Few things are as annoying as having to correct the same lie twice, but what do you expect when your job involves writing about the news industry?
In February, we tackled reports alleging the GOP and the National Rifle Association had conspired to make it "easier" for the mentally unstable to purchase firearms. This is an intentional misrepresentation of the facts, and we spent a bit of time then correcting the record.
It's now October, and certain members of the press are still pushing this bogus narrative.
Here's what happened earlier this year: Congress voted to overturn a last-minute Obama-era regulation that would give the Social Security Administration the power to revoke a person's Second Amendment rights based on whether he receives disability for a mental impairment that keeps him from working, or if he "[uses] a representative payee to help manage their benefits."
As my Washington Examiner colleague David Freddoso explained at the time, the repeal of the Obama-era regulation, "doesn't allow people to buy guns who have been properly adjudicated by a court of law as mentally ill or unstable."
"The Obama-era rule was designed to take away people's rights without due process of law. It would have flagged the names of people who, for example, have an anxiety disorder or depression which keeps them from working, and who, as the SSA puts it, ‘need help in managing [their] personal money affairs,'" he added. "As the many non-political mental health and autism advocacy groups that supported the House action noted, there is no link between these factors and a propensity for violence."
Also, it's worth noting that there are already regulations on firearm purchases by persons who have a documented history of mental illness, or who have shown themselves to be a danger. Accusing the GOP here of making it "easier" for the mentally insane to get guns is the equivalent of setting an orphanage on fire under the assumption there may be housing future murderers, and then accusing the fire brigade of making the world a safer place for killers after they eventually extinguish the deadly hare-brained scheme.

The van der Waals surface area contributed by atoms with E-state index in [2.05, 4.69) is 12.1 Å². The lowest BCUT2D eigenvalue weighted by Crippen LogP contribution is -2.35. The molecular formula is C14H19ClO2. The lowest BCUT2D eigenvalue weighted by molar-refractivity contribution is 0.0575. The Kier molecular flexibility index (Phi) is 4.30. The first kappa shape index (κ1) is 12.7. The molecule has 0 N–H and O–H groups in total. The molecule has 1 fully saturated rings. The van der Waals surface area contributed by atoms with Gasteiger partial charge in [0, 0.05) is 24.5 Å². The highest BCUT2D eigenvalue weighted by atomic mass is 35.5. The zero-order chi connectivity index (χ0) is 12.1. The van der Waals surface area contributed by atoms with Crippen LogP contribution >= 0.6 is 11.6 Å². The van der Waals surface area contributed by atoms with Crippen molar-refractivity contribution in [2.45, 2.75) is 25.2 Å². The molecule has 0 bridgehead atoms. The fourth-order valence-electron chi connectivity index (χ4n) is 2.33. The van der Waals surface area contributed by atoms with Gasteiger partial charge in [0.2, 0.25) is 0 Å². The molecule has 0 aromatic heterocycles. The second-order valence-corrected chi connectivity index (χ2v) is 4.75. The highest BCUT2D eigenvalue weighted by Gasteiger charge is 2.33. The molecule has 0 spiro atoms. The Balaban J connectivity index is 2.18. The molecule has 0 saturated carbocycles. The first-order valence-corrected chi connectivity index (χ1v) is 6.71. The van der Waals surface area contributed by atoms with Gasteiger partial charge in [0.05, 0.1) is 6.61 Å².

Republican lawmakers were joined in their opposition to the regulation by a number of disability and civil liberty advocacy groups, including the American Association of People with Disabilities, the Arc of the United States, the Association of Mature American Citizens, the Autistic Self-Advocacy Network, the National Alliance on Mental Illness, the National Council on Disability, the National Disability Rights Network and the American Civil Liberties Union.
Like the GOP, these organizations held that the Obama gun regulation posed a threat to civil liberties. They also argued that the now-defunct regulation stigmatized the disabled.
Opposition wasn't about making it "easier" for the mentally unstable to get their hands on firearms. Only an intentionally uncharitable read of the issue would take someone to that conclusion. Opposition was about restoring due process rights to people caught up in the now-defunct regulation's overly broad guidelines.
On Sunday, a gunman shot and killed 59 people at a country music festival in Clarke County, Nevada, and injured hundreds more.
For some in media, this seemed as good a time as any to dust off months-old reports alleging the GOP wants crazy people to have "easier" access to firearms.
"Trump signed measure ‘to make it much easier for severely mentally ill Americans to buy guns, a priority for the National Rifle Association,'" Washington Post columnist E.J. Dionne tweeted this week, quoting a Politico report published in August.
Dionne's tweet was in response to a separate note on social media from Politico's Michael Grunwald, who wrote, "Read through to the third paragraph. The most egregious move by the NRA, Trump & the GOP."
If you click on the link included in Grunwald's tweet, it takes you to a story he wrote two months ago titled, "Trump's Secret Weapon Against Obama's Legacy."
The third paragraph in his story reads thus:
The third bill that Trump signed that day, H.J.Res. 40, had more policy significance … Trump did not let the media film him signing that one. That's because the substantive impact of that bill was to make it much easier for severely mentally ill Americans to buy guns, a priority for the National Rifle Association but not for the public.
Damn that due process.
We've already corrected this intentionally deceptive narrative once, and we aren't thrilled that we need to do it a second time. It'd be nice if certain reporters familiarized themselves with the opposition to the overturned Obama gun regulation. It'd also be nice if certain pundits actually read the language of the legislation they keep attacking. But seeing as neither of these things are probably going to happen, we have resigned ourselves to the likelihood that we'll have to revisit this spurious version of events at least two or three more times over the next couple of years.
It's a dirty job, etc., etc.